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“Jesus Is the Link”

Kids of Courage VBS

Shelley S., the Sunday school director at a church in North Carolina, wrote VOM a letter about her church’s Kids of Courage Vacation Bible School this summer. The VBS curriculum teaches kids about Christians in five countries.

“I painted a map of each country for the children to get a perspective of its location,” Shelley wrote. (See the photo.) “My husband made a ‘jail cell’ using PVC pipes. At the jail cell, we took pictures of each child in remembrance of this particular VBS and its meaning. [The Kids of Courage VBS curriculum provides instructions for constructing a “jail cell” and suggestions for using it to help students “remember them that are in bonds” (Hebrews 13:3).]

“The country speakers, crafts, and snacks, along with the songs, blended well together. [At] our Sunday morning presentation … we made a ‘chain’ of all the countries and gave a brief explanation of each one. I love that we are all part of this chain, which cannot be broken as Jesus is the link that holds it (us) together, to pray for and encourage one another.

“May God richly bless you and all of The Voice of the Martyrs, in all places.”


Closer Bonds Through Service

Shiloh and Natasha

What are some of the ways you grow closer to your friends? Do you play together, visit fun places, or watch DVDs? Have you ever tried working together on a project to benefit someone else?

Illinois homeschool student Shiloh D. wrote to The Voice of the Martyrs about her Classical Conversations group’s yard sale to raise money for VOM’s Village Outreach Kits. The kits help Christian workers in countries where Christians are persecuted.

“Working, visiting, and helping each other through this experience has created a closer bond deepening our friendships,” Shiloh said. She told how all the members of the group helped. “AJ offered to let us use his yard, and Tori made arrangements for an accompanying bake sale. The rest of us looked through our things for items [to sell]. Isaac helped move heavy objects. Nellie, Natasha, Tori, [and I] ran the checkout table in addition to making baked goods and sugar scrubs to sell. Nathan and AJ helped advertise. Mellissa placed a Bible on the checkout table with a sticker stating ‘free.’” [A woman later took the Bible, saying that she had lost hers the previous night in a house fire.]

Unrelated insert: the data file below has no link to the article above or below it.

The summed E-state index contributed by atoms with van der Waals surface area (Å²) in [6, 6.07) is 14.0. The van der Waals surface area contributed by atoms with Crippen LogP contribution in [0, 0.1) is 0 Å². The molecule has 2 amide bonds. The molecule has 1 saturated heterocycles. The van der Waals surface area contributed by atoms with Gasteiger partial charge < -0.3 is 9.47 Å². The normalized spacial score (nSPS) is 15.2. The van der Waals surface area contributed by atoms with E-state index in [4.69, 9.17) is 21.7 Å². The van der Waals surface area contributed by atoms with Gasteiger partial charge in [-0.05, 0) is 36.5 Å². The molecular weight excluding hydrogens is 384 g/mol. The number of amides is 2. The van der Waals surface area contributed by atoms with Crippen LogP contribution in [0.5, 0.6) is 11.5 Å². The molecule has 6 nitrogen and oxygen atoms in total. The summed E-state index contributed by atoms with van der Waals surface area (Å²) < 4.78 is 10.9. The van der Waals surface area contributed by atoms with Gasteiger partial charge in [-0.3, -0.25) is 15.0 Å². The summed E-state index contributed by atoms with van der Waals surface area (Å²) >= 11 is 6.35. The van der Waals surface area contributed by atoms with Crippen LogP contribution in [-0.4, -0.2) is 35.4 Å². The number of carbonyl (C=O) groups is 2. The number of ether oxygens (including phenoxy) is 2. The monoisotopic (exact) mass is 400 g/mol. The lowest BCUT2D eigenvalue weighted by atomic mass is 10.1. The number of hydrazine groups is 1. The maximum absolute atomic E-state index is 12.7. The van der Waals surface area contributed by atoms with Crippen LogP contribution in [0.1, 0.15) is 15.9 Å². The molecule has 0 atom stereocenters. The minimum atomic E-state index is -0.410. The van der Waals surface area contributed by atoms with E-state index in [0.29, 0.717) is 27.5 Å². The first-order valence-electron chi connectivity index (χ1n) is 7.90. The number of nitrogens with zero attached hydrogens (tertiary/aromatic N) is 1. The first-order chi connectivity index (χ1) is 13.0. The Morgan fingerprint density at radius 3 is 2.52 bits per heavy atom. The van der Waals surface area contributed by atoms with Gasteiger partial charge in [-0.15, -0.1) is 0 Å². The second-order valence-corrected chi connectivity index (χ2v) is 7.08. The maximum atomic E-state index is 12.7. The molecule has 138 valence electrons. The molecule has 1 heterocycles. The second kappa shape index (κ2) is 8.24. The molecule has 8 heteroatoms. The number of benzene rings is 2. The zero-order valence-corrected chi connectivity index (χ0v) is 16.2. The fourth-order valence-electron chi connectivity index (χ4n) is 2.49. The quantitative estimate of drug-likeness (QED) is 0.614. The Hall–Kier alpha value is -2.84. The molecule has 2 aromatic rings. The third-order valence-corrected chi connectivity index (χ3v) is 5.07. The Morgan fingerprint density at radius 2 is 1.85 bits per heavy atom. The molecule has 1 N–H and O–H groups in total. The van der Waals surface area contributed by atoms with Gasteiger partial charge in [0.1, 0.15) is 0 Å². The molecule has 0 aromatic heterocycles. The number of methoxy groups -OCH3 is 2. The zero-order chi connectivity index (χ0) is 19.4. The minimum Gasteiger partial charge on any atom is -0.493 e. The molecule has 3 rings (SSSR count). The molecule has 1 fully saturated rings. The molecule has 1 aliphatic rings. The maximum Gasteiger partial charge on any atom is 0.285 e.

Shiloh added some encouraging thoughts for others who may want to do a similar project. “We are just normal teenagers; there is nothing super special about us….All of us are under 16 and most of us don’t even know for sure what we want to be when we grow up….So, you are never too young, or too shy, or just too normal for God’s use. We are all too weak to do anything on our own, but the God we serve can move mountains. God can also use you to do incredible things if you just allow Him to.”

Village Outreach Kits
In some countries where Christians are persecuted, pastors and teachers do not have the materials they need for teaching others about God, Jesus, and the Bible. Village Outreach Kits include:
Bibles
Christian tracts
DVD players
Projectors
Study materials
More resources

Shiloh’s class raised enough money for 12 complete kits for Christian workers. The workers will be able to share the good news with hundreds of people who do not know Jesus!
Parents and Teachers: Watch upcoming VOM newsletters for future opportunities to sponsor Village Outreach Kits. You can subscribe to the free newsletter here.


United States: Radically Changed

A previous post this week told about an eighth grade class at a Christian school in Virginia. Their teacher, Heidi S., used The Voice of the Martyrs’ Global Prayer Guide in their geography class this year. The students learned about the countries listed in the guide and prayed for persecuted Christians there.

“As a class, they have created what they call ‘The Martyr’s Prayer Wall,’” Heidi said. “I printed out blank maps of each country. Each child wrote a prayer for that country on the map. They used the guides to determine the greatest needs of the persecuted people in each country and based their prayers on that. The maps are hung around the top of the classroom.

“In the front of the room, hanging with the maps, is a sign that says, ‘I will be the voice for those who have none.’ Each child has signed their name on it as a commitment to pray. The lives of these 18 children have been radically changed. Their prayer today was simply that the persecuted church would somehow know that they are not forgotten and that they are loved.”

Update